Emmys’ song category (officially original music and lyrics) embraces a wide spectrum of tunes, from amusing late-night trifles to powerful concluding anthems. This year the Television Academy’s voting members chose seven worthy songs penned by Oscar winners, Grammy winners and more.

The Black Godfather
When Clarence Avant’s daughter, Nicole, asked songwriter Pharrell Williams to consider writing an end-title song for the documentary about the music executive’s life, he confesses, “I thought I knew this man’s legacy. I had no idea his fingerprint was on so many things we all benefit from.” So, with fellow songwriter Chad Hugo, he penned “Letter to My Godfather,” drawing inspiration from many musical genres, “to reflect his eclectic reach in terms of business and influence.” The lyrics — “he’s our chandelier, to bring the light” — were Williams’ metaphor for Avant’s ability to throw open the doors to “these often dark spaces” where
artists would sign their contracts.

Composer-producer Labrinth was nearly finished with his score for the new drama when creator Sam Levinson decided to take an unfinished gospel-choral snippet and turn it into an elaborate finale with a huge choir, drum line and star Zendaya singing. “OK, whoa, this is intense,” Labrinth remembers thinking. “So I started writing the second verse [and] Sam helped me finish this idea.” The song “All for Us” becomes a dramatic, hallucinatory music video as her character Rue again succumbs to the lure of drugs. The song, says Labrinth, is a musical counterpoint to the images: “She’s like, ‘I’m going to fight this,’ and she’s not. It’s her dreaming of being that person, but she couldn’t make it.”

Last Week Tonight With John Oliver
In November, the comedian closed the book on a failed libel lawsuit by coal magnate Robert Murray with what may be the most outrageous musical stunt in TV history: “Eat Shit, Bob,” a funny, profane, five-minute production number that begins in the studio, features a barbershop quartet of giant squirrels and ends with 50 dancers in Times Square. The challenge, says composer David Dabbon, was “figuring out the best way to make the material work in that outrageous way. With a comedy song, the rhythm of how the text is heard is really important — keeping it light and positive and still speaking such truth at the same time.”

Little Fires Everywhere
Singer-songwriter Ingrid Michaelson, invited to contribute a song to the finale
of the Kerry Washington/Reese Witherspoon-led limited series, knew she wanted to write about “the complex relationship between mothers and daughters.” The song “Build It Up” begins as artist Mia (Washington) leaves town after the titular blazes. “The plan was to have it under that last scene,” Michaelson says. “We positioned it in a way that it wouldn’t overlap with the dialogue. But it ended up being too much information.” So the song was shifted into the end-title sequence, but set against Mia’s black-and-white photographs. “It was elegantly done, almost retelling the story through the images.”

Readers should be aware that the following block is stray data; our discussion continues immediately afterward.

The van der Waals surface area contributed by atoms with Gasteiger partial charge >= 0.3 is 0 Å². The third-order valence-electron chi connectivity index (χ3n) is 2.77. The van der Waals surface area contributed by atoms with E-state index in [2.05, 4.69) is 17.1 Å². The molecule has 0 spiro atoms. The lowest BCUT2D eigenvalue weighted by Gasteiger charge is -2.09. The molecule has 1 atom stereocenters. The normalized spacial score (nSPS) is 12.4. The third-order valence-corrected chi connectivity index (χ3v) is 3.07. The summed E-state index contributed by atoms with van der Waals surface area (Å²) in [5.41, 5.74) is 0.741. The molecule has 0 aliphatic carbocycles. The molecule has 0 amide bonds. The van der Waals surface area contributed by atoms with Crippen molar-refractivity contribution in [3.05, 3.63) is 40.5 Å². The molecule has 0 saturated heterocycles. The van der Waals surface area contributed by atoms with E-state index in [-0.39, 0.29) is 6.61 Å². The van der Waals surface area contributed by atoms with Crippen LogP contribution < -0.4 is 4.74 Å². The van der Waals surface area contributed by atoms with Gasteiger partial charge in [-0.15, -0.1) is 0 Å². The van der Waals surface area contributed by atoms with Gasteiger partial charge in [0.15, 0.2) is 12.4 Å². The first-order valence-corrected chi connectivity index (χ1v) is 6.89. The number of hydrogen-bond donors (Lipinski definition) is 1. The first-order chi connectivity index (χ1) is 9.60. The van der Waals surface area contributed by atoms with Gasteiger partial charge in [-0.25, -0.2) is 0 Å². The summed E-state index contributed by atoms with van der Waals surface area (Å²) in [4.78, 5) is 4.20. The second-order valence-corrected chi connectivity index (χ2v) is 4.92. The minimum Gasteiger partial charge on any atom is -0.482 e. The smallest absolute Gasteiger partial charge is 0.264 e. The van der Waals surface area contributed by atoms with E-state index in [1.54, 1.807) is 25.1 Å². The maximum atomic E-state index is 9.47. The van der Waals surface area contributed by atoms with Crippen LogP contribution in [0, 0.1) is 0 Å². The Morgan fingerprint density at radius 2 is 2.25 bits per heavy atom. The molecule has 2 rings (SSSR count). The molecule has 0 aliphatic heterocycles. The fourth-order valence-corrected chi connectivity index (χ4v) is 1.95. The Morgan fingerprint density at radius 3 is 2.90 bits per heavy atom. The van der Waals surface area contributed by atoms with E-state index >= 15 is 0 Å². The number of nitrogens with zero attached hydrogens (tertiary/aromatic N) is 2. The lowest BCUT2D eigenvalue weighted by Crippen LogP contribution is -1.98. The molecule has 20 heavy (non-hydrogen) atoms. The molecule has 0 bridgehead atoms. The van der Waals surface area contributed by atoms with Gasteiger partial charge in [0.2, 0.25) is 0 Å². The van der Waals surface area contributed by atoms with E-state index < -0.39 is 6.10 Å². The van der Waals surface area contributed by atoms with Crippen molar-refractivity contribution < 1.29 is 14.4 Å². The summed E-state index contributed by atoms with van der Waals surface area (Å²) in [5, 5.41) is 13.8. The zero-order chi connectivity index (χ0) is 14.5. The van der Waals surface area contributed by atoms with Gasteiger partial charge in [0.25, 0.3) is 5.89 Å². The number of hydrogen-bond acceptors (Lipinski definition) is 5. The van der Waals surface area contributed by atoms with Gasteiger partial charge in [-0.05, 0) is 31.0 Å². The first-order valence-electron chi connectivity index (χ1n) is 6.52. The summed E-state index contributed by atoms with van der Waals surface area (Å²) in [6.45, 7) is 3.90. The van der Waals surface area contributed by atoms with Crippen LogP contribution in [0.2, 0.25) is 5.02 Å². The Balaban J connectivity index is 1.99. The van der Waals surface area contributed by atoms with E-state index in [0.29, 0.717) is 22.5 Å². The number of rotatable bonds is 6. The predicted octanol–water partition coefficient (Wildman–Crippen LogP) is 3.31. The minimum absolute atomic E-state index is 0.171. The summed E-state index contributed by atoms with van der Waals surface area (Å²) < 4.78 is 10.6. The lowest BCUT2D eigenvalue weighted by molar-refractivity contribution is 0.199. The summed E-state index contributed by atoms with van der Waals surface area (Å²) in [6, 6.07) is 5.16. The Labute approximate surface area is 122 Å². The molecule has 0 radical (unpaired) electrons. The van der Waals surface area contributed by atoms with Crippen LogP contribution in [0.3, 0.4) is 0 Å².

The Marvelous Mrs. Maisel
The series has won the music supervision Emmys two years in a row, but for the third season showrunners Amy Sherman-Palladino and Daniel Palladino enlisted veteran musical-theater composers Thomas Mizer and Curtis Moore to write five new songs. “One Less Angel” is the faux ’60s Motown-Brill Building-style hit that Shy Baldwin (LeRoy McClain) sings in the first episode’s USO show. “They told us [to] think Johnny Mathis meets Sam Cooke,” Mizer says. “Some of the smoothness of Mathis, but underneath there’s a grit.” They created so many demos that “we could create an entire LP of Shy Baldwin songs,” Moore quips.

This Is Us
Creator Dan Fogelman threw composer Siddhartha Khosla a curveball at the start of the series’ fourth season: write a song that will be a hit 30 years from now. Viewers were being introduced to a new character, Jack (Blake Stadnik), a blind singer-songwriter who turned out to be the son of Kate and Toby (Chrissy Metz, Chris Sullivan). His emotional performance of “Memorized” — co-written by Taylor Goldsmith (of folk-rock band Dawes, and husband of series star Mandy Moore) — was shot during intermission at a Chicago concert last July at L.A.’s Greek Theatre. “The challenge here was to make sure that lyrically it spoke to the larger picture of the show without being too on the nose,” says Khosla.

Producer Damon Lindelof wanted a Doris Day song from the 1940s to play against a lynching scene in the alternate-universe limited series. When it proved to become impossible to license, he turned to his score composers Trent Reznor and Atticus Ross for an original. Says Reznor: “Damon thought it would be better if we did it rather than drop in something easy. There were moments of extreme panic: How in the hell are we going to record a big band that sounds exactly like something from 1940 with a vocal that fits over this scene, and can we get that done in less than a week?” But they did it, enlisting jazzman Dan Higgins to produce it with a period-sounding Laura Dickinson vocal.